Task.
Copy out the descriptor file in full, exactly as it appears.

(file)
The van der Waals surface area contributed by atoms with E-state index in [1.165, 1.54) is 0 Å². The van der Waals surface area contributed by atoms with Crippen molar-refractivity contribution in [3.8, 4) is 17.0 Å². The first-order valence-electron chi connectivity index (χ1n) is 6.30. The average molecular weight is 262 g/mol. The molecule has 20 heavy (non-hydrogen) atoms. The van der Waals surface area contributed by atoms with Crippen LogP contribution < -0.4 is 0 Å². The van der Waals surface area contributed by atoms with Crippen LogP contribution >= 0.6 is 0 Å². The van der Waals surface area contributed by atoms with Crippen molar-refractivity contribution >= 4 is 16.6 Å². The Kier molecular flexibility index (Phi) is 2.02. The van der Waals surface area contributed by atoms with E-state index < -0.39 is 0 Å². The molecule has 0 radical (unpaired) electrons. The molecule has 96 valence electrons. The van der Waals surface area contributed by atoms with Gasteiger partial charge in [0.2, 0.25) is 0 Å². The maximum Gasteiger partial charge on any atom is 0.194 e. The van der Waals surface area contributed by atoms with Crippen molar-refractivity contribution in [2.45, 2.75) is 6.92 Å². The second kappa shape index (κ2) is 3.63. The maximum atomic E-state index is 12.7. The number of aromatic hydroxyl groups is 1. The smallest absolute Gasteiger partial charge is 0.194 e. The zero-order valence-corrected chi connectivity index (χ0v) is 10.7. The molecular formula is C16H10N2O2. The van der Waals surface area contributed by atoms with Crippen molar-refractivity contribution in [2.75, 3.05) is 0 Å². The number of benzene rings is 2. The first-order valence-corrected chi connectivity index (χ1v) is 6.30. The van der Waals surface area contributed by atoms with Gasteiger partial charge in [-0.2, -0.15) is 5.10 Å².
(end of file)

The van der Waals surface area contributed by atoms with E-state index in [1.165, 1.54) is 0 Å². The van der Waals surface area contributed by atoms with Crippen molar-refractivity contribution in [3.8, 4) is 17.0 Å². The first-order valence-electron chi connectivity index (χ1n) is 6.30. The average molecular weight is 262 g/mol. The molecule has 20 heavy (non-hydrogen) atoms. The van der Waals surface area contributed by atoms with Crippen LogP contribution < -0.4 is 0 Å². The van der Waals surface area contributed by atoms with Crippen LogP contribution >= 0.6 is 0 Å². The van der Waals surface area contributed by atoms with Crippen molar-refractivity contribution >= 4 is 16.6 Å². The Kier molecular flexibility index (Phi) is 2.02. The van der Waals surface area contributed by atoms with E-state index < -0.39 is 0 Å². The molecule has 0 radical (unpaired) electrons. The molecule has 96 valence electrons. The van der Waals surface area contributed by atoms with Gasteiger partial charge in [0.2, 0.25) is 0 Å². The maximum Gasteiger partial charge on any atom is 0.194 e. The van der Waals surface area contributed by atoms with Crippen molar-refractivity contribution in [2.45, 2.75) is 6.92 Å². The second kappa shape index (κ2) is 3.63. The maximum atomic E-state index is 12.7. The number of aromatic hydroxyl groups is 1. The smallest absolute Gasteiger partial charge is 0.194 e. The zero-order valence-corrected chi connectivity index (χ0v) is 10.7. The molecular formula is C16H10N2O2. The van der Waals surface area contributed by atoms with Crippen molar-refractivity contribution in [2.75, 3.05) is 0 Å². The number of benzene rings is 2. The first-order valence-corrected chi connectivity index (χ1v) is 6.30. The van der Waals surface area contributed by atoms with Gasteiger partial charge in [-0.2, -0.15) is 5.10 Å².